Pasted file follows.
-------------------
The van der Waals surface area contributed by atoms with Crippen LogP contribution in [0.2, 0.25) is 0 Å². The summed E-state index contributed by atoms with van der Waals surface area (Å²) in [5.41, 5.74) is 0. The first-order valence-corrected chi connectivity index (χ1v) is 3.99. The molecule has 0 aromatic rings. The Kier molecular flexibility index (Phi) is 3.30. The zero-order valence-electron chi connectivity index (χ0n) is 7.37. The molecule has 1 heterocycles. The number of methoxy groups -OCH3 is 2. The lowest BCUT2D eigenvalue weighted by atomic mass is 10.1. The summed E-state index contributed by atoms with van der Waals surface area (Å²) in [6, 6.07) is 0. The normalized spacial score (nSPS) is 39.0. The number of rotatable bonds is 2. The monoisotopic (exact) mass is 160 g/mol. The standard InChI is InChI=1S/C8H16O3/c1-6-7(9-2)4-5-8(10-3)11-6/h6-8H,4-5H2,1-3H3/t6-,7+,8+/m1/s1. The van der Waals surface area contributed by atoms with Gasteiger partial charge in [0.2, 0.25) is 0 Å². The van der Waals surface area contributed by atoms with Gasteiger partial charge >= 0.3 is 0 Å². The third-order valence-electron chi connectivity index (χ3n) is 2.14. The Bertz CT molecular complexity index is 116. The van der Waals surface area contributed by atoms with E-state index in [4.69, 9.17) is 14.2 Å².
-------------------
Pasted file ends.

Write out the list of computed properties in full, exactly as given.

The van der Waals surface area contributed by atoms with Crippen LogP contribution in [0.2, 0.25) is 0 Å². The summed E-state index contributed by atoms with van der Waals surface area (Å²) in [5.41, 5.74) is 0. The first-order valence-corrected chi connectivity index (χ1v) is 3.99. The molecule has 0 aromatic rings. The Kier molecular flexibility index (Phi) is 3.30. The zero-order valence-electron chi connectivity index (χ0n) is 7.37. The molecule has 1 heterocycles. The number of methoxy groups -OCH3 is 2. The lowest BCUT2D eigenvalue weighted by atomic mass is 10.1. The summed E-state index contributed by atoms with van der Waals surface area (Å²) in [6, 6.07) is 0. The normalized spacial score (nSPS) is 39.0. The number of rotatable bonds is 2. The monoisotopic (exact) mass is 160 g/mol. The standard InChI is InChI=1S/C8H16O3/c1-6-7(9-2)4-5-8(10-3)11-6/h6-8H,4-5H2,1-3H3/t6-,7+,8+/m1/s1. The van der Waals surface area contributed by atoms with Gasteiger partial charge in [0.2, 0.25) is 0 Å². The van der Waals surface area contributed by atoms with Gasteiger partial charge >= 0.3 is 0 Å². The third-order valence-electron chi connectivity index (χ3n) is 2.14. The Bertz CT molecular complexity index is 116. The van der Waals surface area contributed by atoms with E-state index in [4.69, 9.17) is 14.2 Å².